Admeto, re di Tessaglia
- Lizzie Mitchell
- 11 September 2009
This article is from 2009
Exit, pursued by a butoh sheep
Opera is a medium well placed to embrace the ridiculous, and sometimes to render it sublime. Strained voices, high drama, grand sets, expensive costumes and expensive tickets: they all have their place, and it can be a fine line between spectacular and spec-tack.
Admeto, re di Tessaglia was the most performed of all Handel's operas during the composer's lifetime, but it has fallen out of fashion since then and isn't among his most highly regarded works. The storyline is roughly based on that of Euripides' Alcestis, but in an effort to include equal soprano parts for the two great 'rival queens' of the day, Faustina Bordoni and Francesca Cuzzoni, an extra female protagonist was incorporated into the libretto in the person of Antigone. The result is a complex storyline which at times threatens to burst into pantomime, and for some viewers the EIF's version will probably tip it over the edge.
The FestspielOrchester Göttingen, led by the ever sparkling Nicholas Mcgegan, plays with verve and spirit, and the singing is nice if not mindblowing. But while Handel just about manages to hold his own (and the orchestra really is very good), it's the artistic direction which really steals this show.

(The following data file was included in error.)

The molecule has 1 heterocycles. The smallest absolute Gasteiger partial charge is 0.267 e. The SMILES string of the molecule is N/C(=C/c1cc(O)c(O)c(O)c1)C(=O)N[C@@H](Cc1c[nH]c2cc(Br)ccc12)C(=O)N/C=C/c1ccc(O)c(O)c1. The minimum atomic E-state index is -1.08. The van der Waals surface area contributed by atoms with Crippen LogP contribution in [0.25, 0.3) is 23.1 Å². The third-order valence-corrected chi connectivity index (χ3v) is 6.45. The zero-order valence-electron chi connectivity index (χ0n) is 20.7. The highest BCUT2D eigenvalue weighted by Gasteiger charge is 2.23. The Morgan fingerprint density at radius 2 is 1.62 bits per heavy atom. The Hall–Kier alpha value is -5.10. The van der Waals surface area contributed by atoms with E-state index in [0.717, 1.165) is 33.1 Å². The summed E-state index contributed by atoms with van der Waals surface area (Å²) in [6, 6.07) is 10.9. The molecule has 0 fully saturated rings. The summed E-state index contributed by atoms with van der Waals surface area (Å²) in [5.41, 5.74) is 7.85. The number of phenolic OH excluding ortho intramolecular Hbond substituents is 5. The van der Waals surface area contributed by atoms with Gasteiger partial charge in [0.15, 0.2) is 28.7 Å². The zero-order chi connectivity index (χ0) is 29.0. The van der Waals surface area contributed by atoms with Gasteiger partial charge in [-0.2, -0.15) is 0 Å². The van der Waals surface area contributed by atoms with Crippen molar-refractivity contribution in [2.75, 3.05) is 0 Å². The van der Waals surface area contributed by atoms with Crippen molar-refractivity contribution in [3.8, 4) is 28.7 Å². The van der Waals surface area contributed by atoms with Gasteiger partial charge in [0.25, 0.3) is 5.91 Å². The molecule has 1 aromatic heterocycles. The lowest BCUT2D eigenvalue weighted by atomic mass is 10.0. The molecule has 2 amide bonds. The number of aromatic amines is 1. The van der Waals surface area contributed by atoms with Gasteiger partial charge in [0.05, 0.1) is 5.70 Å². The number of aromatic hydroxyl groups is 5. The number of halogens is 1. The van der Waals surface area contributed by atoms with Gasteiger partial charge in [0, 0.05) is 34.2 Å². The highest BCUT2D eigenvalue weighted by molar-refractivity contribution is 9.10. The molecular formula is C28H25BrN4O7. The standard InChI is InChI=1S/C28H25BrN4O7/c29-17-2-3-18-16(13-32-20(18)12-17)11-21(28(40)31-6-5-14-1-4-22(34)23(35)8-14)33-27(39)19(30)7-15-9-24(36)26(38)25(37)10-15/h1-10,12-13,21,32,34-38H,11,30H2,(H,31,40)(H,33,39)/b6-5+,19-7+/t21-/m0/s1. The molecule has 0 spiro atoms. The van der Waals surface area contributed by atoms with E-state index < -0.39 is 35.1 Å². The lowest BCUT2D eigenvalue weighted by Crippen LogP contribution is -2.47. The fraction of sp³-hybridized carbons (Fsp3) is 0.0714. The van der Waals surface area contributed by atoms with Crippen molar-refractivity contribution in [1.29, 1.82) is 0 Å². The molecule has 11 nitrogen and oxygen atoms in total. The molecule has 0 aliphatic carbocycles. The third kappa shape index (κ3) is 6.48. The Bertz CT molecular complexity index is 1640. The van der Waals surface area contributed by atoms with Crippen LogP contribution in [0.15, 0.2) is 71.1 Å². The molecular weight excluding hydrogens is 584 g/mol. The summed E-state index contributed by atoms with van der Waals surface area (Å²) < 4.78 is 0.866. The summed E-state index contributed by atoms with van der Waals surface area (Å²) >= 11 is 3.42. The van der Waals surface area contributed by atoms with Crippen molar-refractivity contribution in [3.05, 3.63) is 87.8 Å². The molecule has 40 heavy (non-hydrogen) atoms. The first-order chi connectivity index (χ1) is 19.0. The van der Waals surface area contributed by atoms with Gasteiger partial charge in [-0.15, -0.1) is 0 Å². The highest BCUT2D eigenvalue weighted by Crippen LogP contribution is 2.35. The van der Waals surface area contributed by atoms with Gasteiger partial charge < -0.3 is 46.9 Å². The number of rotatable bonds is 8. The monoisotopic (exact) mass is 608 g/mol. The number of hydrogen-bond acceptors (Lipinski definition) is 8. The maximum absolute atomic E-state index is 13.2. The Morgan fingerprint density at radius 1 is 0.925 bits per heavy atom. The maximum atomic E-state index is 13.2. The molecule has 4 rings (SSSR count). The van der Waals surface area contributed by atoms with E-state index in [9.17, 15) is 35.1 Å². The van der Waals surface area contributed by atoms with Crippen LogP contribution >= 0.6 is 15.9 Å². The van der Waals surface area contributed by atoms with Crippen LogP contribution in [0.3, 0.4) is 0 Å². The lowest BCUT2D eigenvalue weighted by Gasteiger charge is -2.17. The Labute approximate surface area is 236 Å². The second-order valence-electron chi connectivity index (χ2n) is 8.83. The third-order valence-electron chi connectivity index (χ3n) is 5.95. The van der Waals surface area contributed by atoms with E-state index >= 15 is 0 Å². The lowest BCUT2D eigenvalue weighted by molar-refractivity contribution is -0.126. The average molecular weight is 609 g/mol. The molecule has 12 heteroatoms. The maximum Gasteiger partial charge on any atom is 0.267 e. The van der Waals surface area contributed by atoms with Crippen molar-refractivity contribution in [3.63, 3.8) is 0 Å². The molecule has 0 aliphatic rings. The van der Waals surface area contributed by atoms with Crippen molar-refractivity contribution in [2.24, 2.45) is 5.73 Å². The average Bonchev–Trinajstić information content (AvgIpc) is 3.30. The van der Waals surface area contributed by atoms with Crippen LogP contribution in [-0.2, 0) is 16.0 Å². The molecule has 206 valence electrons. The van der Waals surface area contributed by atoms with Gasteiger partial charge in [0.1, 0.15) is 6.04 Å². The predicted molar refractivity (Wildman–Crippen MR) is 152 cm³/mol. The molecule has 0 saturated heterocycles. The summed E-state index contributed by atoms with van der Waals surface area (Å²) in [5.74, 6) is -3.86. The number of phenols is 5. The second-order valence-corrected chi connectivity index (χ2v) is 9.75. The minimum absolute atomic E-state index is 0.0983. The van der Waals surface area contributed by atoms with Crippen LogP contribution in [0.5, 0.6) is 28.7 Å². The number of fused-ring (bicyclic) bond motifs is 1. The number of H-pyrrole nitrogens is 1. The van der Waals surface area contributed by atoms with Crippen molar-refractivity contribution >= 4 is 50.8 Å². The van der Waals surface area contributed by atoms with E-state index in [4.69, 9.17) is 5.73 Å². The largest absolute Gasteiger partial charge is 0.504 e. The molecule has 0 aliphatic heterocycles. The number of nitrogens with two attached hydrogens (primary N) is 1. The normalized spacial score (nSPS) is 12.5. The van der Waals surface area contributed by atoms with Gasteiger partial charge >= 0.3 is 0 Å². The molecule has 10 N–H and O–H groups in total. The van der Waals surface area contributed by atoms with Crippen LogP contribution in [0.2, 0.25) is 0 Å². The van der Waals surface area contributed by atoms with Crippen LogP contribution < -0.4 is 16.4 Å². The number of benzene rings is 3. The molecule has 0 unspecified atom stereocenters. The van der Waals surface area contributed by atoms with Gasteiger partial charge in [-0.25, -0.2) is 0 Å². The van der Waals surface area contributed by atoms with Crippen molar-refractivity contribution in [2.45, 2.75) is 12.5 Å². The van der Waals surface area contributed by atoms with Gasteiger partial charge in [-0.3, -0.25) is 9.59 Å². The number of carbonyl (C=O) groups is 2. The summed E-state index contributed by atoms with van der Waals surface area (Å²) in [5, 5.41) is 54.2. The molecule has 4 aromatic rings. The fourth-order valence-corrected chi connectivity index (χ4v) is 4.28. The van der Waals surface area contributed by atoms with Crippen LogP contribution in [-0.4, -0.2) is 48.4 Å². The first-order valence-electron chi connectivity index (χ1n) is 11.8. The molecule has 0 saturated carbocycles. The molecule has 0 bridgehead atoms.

The most drastic directorial decision has been to resituate the entire opera in the world of the Japanese Samurai. Director Doris Dörrie gives a marvellously simple reason for the relocation: at the time when the production was being put together, her friend Tadashi Endo, a well-known Japanese Butoh Dancer, happened to be close at hand, so she thought she'd see what Handel and Butoh looked like in combination, liked the result, and ran with it.
Does it work? In one sense, the highly-stylized formality of eighteenth-century Japanese court culture lends itself extremely well to the excesses of eighteenth-century European opera, and there are some lovely, surprising pieces of set apparatus and choreography. It's glorious fun, and it's utterly absurd. A herd of butoh sheep run amok through the production (Antigone is reinvented by Handel's librettist as a shepherdess in disguise) and Alceste, who has gone to hell and back by the end of Act II Scene 1, is accompanied for the rest of the opera by a Japanese spirit-ghost (played by Endo). But it's unclear to this viewer at least why the backdrop changes to European rococo for a few scenes at the beginning of the third act, and after three hours of opera (it's a long show) Antigone's comic sheep sidekick starts to wear a little. If Endo's melancholy spirit-ghost is supposed to be taken in a spirit of seriousness then it's hard to see how or why given the bubbling fluffiness of so much of the production.
In sum, a slightly overlong, slightly indiscriminate, greatly entertaining romp, to be enjoyed rather than taken too seriously. Feels a little like a Carry On film at times. Faustina Bordoni and Francesca Cuzzoni once ended up having a fist-fight on stage. If only.
Edinburgh Festival Theatre, until 31 Aug, 7.15pm, £14-64.